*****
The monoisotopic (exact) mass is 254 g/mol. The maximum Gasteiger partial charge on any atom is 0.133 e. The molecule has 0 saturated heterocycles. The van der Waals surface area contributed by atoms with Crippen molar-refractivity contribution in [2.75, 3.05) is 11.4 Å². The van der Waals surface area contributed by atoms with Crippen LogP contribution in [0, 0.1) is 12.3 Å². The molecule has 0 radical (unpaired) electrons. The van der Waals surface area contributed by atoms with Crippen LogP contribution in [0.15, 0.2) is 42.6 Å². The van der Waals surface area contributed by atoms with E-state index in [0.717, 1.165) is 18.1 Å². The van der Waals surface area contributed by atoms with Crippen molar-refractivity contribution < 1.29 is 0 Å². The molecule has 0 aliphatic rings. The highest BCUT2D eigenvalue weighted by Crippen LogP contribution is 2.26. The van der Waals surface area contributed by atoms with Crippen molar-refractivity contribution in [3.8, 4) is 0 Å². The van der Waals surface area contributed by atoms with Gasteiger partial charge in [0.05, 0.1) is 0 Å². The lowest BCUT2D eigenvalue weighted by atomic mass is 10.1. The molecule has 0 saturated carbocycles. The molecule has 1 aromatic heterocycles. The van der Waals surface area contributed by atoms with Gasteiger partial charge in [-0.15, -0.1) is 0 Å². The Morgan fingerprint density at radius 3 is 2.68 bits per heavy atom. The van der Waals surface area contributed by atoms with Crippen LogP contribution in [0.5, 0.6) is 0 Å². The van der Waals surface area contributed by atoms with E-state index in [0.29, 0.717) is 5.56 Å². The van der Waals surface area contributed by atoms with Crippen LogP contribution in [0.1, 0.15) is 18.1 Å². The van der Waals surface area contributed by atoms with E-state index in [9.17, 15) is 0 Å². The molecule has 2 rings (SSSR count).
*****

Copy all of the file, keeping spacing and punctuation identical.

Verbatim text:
The monoisotopic (exact) mass is 254 g/mol. The maximum Gasteiger partial charge on any atom is 0.133 e. The molecule has 0 saturated heterocycles. The van der Waals surface area contributed by atoms with Crippen molar-refractivity contribution in [2.75, 3.05) is 11.4 Å². The van der Waals surface area contributed by atoms with Crippen LogP contribution in [0, 0.1) is 12.3 Å². The molecule has 0 radical (unpaired) electrons. The van der Waals surface area contributed by atoms with Crippen LogP contribution in [0.15, 0.2) is 42.6 Å². The van der Waals surface area contributed by atoms with E-state index in [0.717, 1.165) is 18.1 Å². The van der Waals surface area contributed by atoms with Crippen molar-refractivity contribution < 1.29 is 0 Å². The molecule has 0 aliphatic rings. The highest BCUT2D eigenvalue weighted by Crippen LogP contribution is 2.26. The van der Waals surface area contributed by atoms with Crippen molar-refractivity contribution in [3.8, 4) is 0 Å². The van der Waals surface area contributed by atoms with Gasteiger partial charge in [0.05, 0.1) is 0 Å². The lowest BCUT2D eigenvalue weighted by atomic mass is 10.1. The molecule has 0 saturated carbocycles. The molecule has 1 aromatic heterocycles. The van der Waals surface area contributed by atoms with Gasteiger partial charge in [-0.15, -0.1) is 0 Å². The Morgan fingerprint density at radius 3 is 2.68 bits per heavy atom. The van der Waals surface area contributed by atoms with Crippen LogP contribution in [0.5, 0.6) is 0 Å². The van der Waals surface area contributed by atoms with E-state index in [0.29, 0.717) is 5.56 Å². The van der Waals surface area contributed by atoms with Crippen LogP contribution in [0.1, 0.15) is 18.1 Å². The van der Waals surface area contributed by atoms with E-state index in [9.17, 15) is 0 Å². The molecule has 2 rings (SSSR count).